I’m the founder and editor-in-chief of Brigham Young University’s Middle Eastern Texts Initiative, which produces bilingual editions of books (mostly Islamic, but also sometimes Eastern Christian and Jewish) from the classical Islamic world. (My colleague and former student Dr. D. Morgan Davis does all the work, but I’m still allowed to have a cool title.) The books are printed at Brigham Young University Press, and distributed by the University of Chicago Press.
Anyway, one of our recent volumes features the best line that we’ve ever published or are ever likely to publish.
Al-Ghazālī (d. AD 1111), who was one of the most significant figures in the history of Islamic thought, a legendarily brilliant philosophical theologian and legal thinker who spent most of his life in Iran and Iraq but also sojourned for a significant period in Jerusalem, is talking about extremely poor students, and, in that context, attributes the following remark to Jesus:
“Even though I managed to raise the dead, I have never been able to cure an idiot!”
(See al-Ghazālī, “O Son!,” trans. David C. Reisman, in Classical Foundations of Islamic Educational Thought, ed. Bradley J. Cook [Provo, UT: Brigham Young University Press, 2010], 103.)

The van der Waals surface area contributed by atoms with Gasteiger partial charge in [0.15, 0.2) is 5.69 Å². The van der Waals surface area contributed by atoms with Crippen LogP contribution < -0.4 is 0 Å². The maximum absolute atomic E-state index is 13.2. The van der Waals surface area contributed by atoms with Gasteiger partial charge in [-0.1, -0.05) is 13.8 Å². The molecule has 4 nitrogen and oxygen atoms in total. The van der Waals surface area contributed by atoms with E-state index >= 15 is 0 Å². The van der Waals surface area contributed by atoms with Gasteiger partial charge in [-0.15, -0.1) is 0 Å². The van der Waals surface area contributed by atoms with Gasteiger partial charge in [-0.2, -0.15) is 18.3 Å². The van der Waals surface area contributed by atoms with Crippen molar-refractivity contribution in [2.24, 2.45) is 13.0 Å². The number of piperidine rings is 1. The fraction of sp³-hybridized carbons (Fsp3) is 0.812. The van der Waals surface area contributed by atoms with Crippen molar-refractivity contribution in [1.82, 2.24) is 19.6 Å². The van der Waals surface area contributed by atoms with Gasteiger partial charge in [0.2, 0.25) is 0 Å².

Now, I’ll admit that my first inclination was to say that this alleged statement can’t possibly be authentic. And that’s still probably correct. But al-Ghazālī is entirely serious, and plainly regards the statement as genuine. Furthermore, his citation of it takes us back fully a thousand years or more, halfway to the time of Jesus. So . . .
I have to confess that I rather like the idea that the Savior might have said such a thing. It humanizes him a bit. Surely, with all those long walks from Nazareth to Capernaum, and from Capernaum to Jericho, and from Jericho to Jerusalem, and from Jerusalem back up to Capernaum or Nazareth, it can’t all have been immortal sermons and solemn earnestness. (Can it? Maybe I’m just not fit for heaven.) There must have been some small talk. And the image of Jesus, trudging along with the disciples down those dusty paths and confiding at the end of a tough day, “You know, Peter? I can raise the dead, but I just can’t cure idiots” is oddly appealing to me.
Still, alas, it’s probably bogus.